DNA damage–induced PS formation is, at least partly, a consequence of activation of the p53 transcription factor (fig. S2B), which, in turn, enhances NEAT1 promoter activity (12, 22). Accordingly, exposure to the MDM2 antagonist Nutlin-3a, which causes stabilization of p53 without inducing cellular stress responses, was sufficient to increase NEAT1_2 transcription and enlarged PS (Fig. 5, A and B). Consistently, similar to HU, exposure to Nutlin-3a did not disrupt NEAT1-Integrator association as demonstrated by RAP-MS (Fig. 5C, fig. S2E, and table S4). PCA of all the RAP-MS experiments under control and stressed conditions confirmed the consistency of these results (fig. S2F). RAP Western blotting (Fig. 5D), confocal microscopy, and super-resolution microscopy (Fig. 5E and fig. S2G) further confirmed that activation of p53 by Nutlin-3a is not sufficient to disrupt the interaction between NEAT1 and Integrator and that Integrator accumulates to PS nuclear bodies under these experimental conditions.

Fig. 5 NEAT1 interactome does not change upon oncogenic stress–induced PS formation.

(A) Top: RNA FISH for total NEAT1 (red) NEAT1_2 (green) nucleus (blue). Bottom: RNA-FISH combined to IF for total NEAT1 (red), NEAT1_2 (magenta), PSPC1 (green), and nucleus (blue) in MCF-7 exposed to Nutlin-3a. (B) RT-qPCR of total NEAT1 transcript (NEAT1) and long form (NEAT1_2), in MCF-7 exposed to Nutlin-3a after a pulse of actinomycin D. SRSF1 is a positive control, and 16S is a negative control. Error bars represent means ± SD. P values were calculated by two-way ANOVA, using three biological replicates. (C) Scheme of the RAP-MS approach in MCF-7 treated with Nutlin-3a. In the volcano plots, significantly enriched protein candidates (t test, P < 0.05 and FC > 1.6) are color-coded by protein complexes. (D) RAP Western blot performed in MCF-7 exposed to Nutlin-3a. Western blot was probed with the PS proteins (positive controls) and the newly identified NEAT1 interactors. H3 is used as negative control. Input (INP) is either 1 or 2% of the total nuclear lysate. (E) STORM images of the PS protein NONO (red) and INTS1 (green) in MCF-7 cells treated with Nutlin-3a. Voronoi diagram and quantification of NONO (class A) and INTS1 (class B) colocalization are shown.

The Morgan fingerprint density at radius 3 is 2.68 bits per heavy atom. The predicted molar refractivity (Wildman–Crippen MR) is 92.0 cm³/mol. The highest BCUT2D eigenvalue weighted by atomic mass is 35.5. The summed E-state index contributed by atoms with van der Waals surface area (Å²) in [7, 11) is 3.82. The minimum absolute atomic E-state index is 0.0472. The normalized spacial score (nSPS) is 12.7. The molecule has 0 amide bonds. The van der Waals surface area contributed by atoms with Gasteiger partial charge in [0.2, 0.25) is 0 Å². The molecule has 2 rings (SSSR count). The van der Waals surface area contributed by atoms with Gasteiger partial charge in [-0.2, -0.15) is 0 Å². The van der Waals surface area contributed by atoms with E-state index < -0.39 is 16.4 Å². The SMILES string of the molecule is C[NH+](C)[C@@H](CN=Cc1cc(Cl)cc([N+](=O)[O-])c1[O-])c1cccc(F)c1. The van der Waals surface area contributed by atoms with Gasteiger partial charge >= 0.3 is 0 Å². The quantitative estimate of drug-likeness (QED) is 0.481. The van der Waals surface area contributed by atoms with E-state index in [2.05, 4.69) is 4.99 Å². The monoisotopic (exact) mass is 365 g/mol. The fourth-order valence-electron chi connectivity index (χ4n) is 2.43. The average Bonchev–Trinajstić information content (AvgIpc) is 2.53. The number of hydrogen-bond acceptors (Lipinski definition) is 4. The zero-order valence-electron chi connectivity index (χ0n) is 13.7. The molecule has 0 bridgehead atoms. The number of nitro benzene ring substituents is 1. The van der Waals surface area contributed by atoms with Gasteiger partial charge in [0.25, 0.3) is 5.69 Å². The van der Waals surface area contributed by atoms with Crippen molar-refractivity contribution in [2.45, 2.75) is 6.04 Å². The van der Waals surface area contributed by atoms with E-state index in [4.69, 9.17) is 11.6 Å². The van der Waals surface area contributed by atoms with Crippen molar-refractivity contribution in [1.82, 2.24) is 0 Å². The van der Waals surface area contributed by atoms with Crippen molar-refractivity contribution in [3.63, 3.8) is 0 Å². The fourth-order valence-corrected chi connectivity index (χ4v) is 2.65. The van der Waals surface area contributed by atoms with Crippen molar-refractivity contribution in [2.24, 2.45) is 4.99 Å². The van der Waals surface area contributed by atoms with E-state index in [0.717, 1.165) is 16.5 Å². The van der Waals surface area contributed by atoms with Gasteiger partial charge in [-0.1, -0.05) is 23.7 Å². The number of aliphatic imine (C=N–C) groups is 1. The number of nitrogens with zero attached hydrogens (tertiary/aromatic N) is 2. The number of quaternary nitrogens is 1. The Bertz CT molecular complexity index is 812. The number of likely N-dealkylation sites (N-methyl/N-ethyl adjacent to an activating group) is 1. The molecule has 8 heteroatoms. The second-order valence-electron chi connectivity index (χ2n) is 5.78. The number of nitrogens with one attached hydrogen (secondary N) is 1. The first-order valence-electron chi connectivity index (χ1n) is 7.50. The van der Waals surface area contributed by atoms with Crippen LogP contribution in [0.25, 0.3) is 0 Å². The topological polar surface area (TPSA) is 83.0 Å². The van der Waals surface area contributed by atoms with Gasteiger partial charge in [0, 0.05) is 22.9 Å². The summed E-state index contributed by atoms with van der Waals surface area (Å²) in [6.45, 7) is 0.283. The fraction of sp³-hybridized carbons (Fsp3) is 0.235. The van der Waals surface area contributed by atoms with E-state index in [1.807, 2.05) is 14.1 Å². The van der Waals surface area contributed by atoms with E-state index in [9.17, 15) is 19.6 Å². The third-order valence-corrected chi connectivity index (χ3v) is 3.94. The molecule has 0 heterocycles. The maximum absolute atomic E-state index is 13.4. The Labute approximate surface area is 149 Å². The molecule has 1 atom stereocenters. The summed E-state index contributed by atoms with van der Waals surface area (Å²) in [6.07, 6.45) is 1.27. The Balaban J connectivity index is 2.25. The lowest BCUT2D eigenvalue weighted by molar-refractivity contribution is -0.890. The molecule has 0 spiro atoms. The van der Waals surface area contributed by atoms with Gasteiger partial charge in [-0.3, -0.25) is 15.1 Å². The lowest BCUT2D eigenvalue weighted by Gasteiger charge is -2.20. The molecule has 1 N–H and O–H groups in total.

Note that exposure to HU or Nutlin-3a did not significantly alter the expression levels of various Integrator subunits (Fig. 6A). The processing of several well-known Integrator targets, including histones (7), was severely compromised upon induction of DNA damage or p53 activation (Fig. 6, B and C). Further evidence of impaired Integrator activity was also obtained in MCF-7 treated with Nutlin-3a, with HU, or transfected with siINT11, using a reporter construct that directs expression of GFP upon read-through of RNU7 (fig. S3, A to C) (30). These data indicated that Integrator activity is compromised in cells exposed to stress, possibly as a consequence of its recruitment to PS. Together with the observation that stress does not disrupt the interaction between NEAT1 and Integrator, these data favor a model in which up-regulation of NEAT1_2 levels and PS formation in stressed cells (exhibiting elevated transcriptional rates of NEAT1) occurs because the amount of functional Integrator available to process NEAT1 transcripts becomes rate liming. Consistent with this model, overexpression of exogenous INTS11 (fig. S3D) abolished stress-induced up-regulation of NEAT1_2 (Fig. 6, D and E), decreased PS assembly (Fig. 6F), and phenocopied the decrease in p53 activation and increase in levels of DNA damage observed following NEAT1_2 KD (Fig. 6, G and H).